One of the key qualities of a healthy relationship is learning to live together with your partner. You’re at the point in a relationship where you’ve moved in together or are sharing a living space most of the time, so it’s time to sync up your schedules and make sure you set aside time to continue building your relationship by reinforcing healthy communication habits. It’s easy to become two people who live near each other on their phones if you don’t put in the emotional (and physical) work required for a healthy relationship.
And we get it, this can be tough! At the end of a long day dealing with coworkers, robocalls, politics, bills, the rising cost of living… it can be hard to feel invigorated enough with life to put in emotional work at home, let alone be physically intimate. Heck, it’s hard to even go to bed at the same time when your schedules are all over the place! Many couples don’t sync their sleep schedules but — *hint hint* — you really should.
One of the overlooked signs of an unhealthy relationship is an inability to share a bed together. And we don’t just mean — *hand gestures* — you know. It takes more than that to build and maintain a good relationship. We’re talking about emotional intimacy, the connection you have for one another that got you two here in the first place. Sharing a bed together means developing a report around sleep that works for you both. It takes hundreds of little bricks to build up a healthy house, but you can do it.
If you want to maintain a healthy relationship, start by strengthening the place where you begin and end each day together; your bed.
Set Your Alarm… for Bedtime!
Develop a bedtime routine together. Do you and your partner go to bed at the same time or does one of you stay up late playing video games or watching Netflix documentaries? You won’t always feel tired at the same time, but developing (and maintaining) a consistent sleep schedule can not only help you improve your overall sleep quality, but it can give you and your partner time to slow things down and be intimate. Setting aside time at the end of the day to reflect, develop boundaries, and wind down from the day is crucial.
Bedtime activities are often depicted as “domestic,” treated as a sign that your relationship has become dull and repetitive, when in reality the ritual of changing into pajamas, brushing your teeth, and turning down the covers can be a time to catch up on how you feel, what you did with your day, and what you want out of the next one. When you commit to going to bed at the same time, you’re designing a system that allows for reflection, physical intimacy, and better sleep quality.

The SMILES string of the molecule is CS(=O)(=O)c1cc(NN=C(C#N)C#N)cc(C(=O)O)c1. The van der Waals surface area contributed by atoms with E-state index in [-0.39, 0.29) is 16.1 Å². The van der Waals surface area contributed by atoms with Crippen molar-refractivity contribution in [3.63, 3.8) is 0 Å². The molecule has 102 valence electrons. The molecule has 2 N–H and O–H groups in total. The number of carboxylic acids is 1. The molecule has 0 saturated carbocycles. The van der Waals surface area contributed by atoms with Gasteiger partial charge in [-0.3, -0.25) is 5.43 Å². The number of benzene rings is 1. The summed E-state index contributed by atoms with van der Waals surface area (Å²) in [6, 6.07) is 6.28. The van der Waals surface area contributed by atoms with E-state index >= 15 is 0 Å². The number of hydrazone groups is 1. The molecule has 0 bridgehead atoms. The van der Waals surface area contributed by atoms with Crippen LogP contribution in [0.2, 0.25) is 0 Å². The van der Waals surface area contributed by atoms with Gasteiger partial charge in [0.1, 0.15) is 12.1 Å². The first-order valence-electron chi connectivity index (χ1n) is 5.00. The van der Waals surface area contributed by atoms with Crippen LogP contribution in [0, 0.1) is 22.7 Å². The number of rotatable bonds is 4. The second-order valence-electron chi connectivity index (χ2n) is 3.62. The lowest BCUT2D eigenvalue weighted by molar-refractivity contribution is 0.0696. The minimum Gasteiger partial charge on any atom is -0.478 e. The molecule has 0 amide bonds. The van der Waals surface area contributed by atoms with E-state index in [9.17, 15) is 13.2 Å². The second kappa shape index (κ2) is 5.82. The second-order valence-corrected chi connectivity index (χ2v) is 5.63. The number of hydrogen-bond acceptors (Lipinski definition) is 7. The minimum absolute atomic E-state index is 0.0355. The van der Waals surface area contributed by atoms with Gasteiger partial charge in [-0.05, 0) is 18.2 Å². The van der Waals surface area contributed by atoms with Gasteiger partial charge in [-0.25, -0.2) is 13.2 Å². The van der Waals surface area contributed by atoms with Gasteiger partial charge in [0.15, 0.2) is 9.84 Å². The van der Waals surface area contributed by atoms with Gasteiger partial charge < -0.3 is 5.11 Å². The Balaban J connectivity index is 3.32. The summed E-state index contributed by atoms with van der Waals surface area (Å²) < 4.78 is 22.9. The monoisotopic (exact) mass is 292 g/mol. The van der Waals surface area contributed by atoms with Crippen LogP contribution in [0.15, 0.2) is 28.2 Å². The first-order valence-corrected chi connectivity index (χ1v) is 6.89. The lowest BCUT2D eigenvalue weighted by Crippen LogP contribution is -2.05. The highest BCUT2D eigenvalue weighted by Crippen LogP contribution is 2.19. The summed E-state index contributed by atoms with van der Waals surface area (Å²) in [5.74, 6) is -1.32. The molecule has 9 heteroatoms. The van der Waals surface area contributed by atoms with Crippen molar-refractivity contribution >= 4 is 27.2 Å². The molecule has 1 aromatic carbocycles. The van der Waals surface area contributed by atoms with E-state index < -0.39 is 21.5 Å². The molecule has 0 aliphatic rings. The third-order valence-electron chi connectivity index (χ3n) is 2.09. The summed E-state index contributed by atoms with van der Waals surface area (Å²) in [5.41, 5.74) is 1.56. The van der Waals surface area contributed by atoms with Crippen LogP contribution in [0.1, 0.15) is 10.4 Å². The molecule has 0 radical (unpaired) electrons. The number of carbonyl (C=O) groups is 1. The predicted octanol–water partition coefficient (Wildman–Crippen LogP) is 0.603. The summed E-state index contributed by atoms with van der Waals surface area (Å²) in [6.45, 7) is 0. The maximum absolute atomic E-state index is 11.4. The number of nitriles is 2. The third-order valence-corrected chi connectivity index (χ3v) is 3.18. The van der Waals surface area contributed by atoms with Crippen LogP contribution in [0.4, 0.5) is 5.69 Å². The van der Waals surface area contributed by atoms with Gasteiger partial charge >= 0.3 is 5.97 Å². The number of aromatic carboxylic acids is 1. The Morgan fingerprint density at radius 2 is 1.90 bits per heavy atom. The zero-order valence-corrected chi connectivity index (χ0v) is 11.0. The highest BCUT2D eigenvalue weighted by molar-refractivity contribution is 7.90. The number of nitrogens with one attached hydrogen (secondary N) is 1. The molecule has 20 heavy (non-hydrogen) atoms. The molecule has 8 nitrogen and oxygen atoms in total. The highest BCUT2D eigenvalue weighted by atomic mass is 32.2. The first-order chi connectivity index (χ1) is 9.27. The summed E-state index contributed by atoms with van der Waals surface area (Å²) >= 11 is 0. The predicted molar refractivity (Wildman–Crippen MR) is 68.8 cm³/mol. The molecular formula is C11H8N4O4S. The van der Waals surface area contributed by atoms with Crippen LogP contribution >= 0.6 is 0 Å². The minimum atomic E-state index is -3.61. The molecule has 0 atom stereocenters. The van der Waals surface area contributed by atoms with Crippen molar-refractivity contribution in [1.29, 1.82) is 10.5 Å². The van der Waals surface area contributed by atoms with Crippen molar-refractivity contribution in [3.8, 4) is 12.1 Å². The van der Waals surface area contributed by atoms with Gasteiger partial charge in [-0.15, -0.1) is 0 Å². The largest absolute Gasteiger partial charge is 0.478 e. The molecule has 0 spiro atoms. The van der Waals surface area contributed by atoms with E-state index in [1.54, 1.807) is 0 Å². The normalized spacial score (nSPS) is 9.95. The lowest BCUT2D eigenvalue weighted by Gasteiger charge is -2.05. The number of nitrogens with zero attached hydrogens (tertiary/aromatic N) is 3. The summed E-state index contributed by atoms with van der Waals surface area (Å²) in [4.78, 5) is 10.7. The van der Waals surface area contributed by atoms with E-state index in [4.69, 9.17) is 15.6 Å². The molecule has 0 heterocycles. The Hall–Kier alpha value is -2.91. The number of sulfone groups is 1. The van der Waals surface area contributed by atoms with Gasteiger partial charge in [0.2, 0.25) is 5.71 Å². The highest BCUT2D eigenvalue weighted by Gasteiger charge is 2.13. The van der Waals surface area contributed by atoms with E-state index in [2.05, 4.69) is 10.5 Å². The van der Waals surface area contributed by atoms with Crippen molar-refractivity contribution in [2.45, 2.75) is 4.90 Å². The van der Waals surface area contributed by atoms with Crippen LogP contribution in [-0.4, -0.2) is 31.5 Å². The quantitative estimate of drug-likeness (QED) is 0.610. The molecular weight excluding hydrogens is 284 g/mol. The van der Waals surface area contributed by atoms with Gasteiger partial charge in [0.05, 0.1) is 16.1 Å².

You and Your Partner vs. Distraction
Set a time with your partner that works for both of you and for bedtime. Let’s say… 10:30pm. When the time comes, try to put away distractions (you know we’re mostly talking about your phone) and talk to one another while you get ready to sleep. Aside from being an all-around healthy habit, the evening is a time to connect, away from the distractions of the world, the constant flashing stressors of life in the 21st century. Going down a Twitter rabbit hole while you lay awake until 3:00am is not going to help you get a good nights sleep and it’s certainly not a couple’s activity. Using phones and other devices right before bed is disrupting your melatonin production and quality of sleep. Just don’t do it!
If you’re like 1/3rd of all Americans, you don’t get enough sleep. If you find yourself short-tempered or irritable throughout the day, fuzzy and unfocused, inattentive and drinking too much coffee just to skirt by, you need to improve your sleep quality. Fight against insomnia together to strengthen your relationship! It’s important to be clear with your partner about how much sleep you need and how sleeplessness affects your day. If you don’t sleep well because someone is snoring too much or tossing and turning through the night, there are proactive steps you can take to alleviate things. You need to be supportive and understanding when it comes to shared spaces.
So… What Do We Do in Bed Then?
Beds are for sleep and intimacy! You know how to do this and we trust you to be an expert on your own sexuality, but it’s important to remember that intimacy doesn’t just mean sex. Do you sleep better with your partner? Likely, yes! Cuddling one another, kissing, or even simply holding hands can boost oxytocin (the “love” hormone) production in your brain, which helps ease anxiety and regulate your sleep cycle. You don’t have to have a romantic, sexy evening every night, but cuddling helps you sleep better, so pay attention to your sleeping positions. Simply spooning will make your relationship deeper and stronger!
Take A Deep Breath, You're in this Together
The last tip here is to end the day (together) on a positive note. One of the characteristics of a healthy relationship is showing affection. Don’t be bashful about telling your partner what you’re happy about in your relationship. Look ‘em in the eyes and tell ‘em you love ‘em! Don’t just strive to go to bed not frustrated or angry. You should try to end the day feeling good, reflecting on your life together, and thinking positive thoughts about your future. If you have trouble slowing down in the evening, try a guided couples meditation, or even just lay together and take a few deep breaths. There are so many ways to turn the normalcy of sleeping into a relationship-strengthening ritual that leaves both you and your partner feeling good about your relationship and emotionally healthy.
What’s the good news that comes out of all this? You’ll wake up in the morning feeling well-rested and ready to take on the day — and you don’t have to do it alone!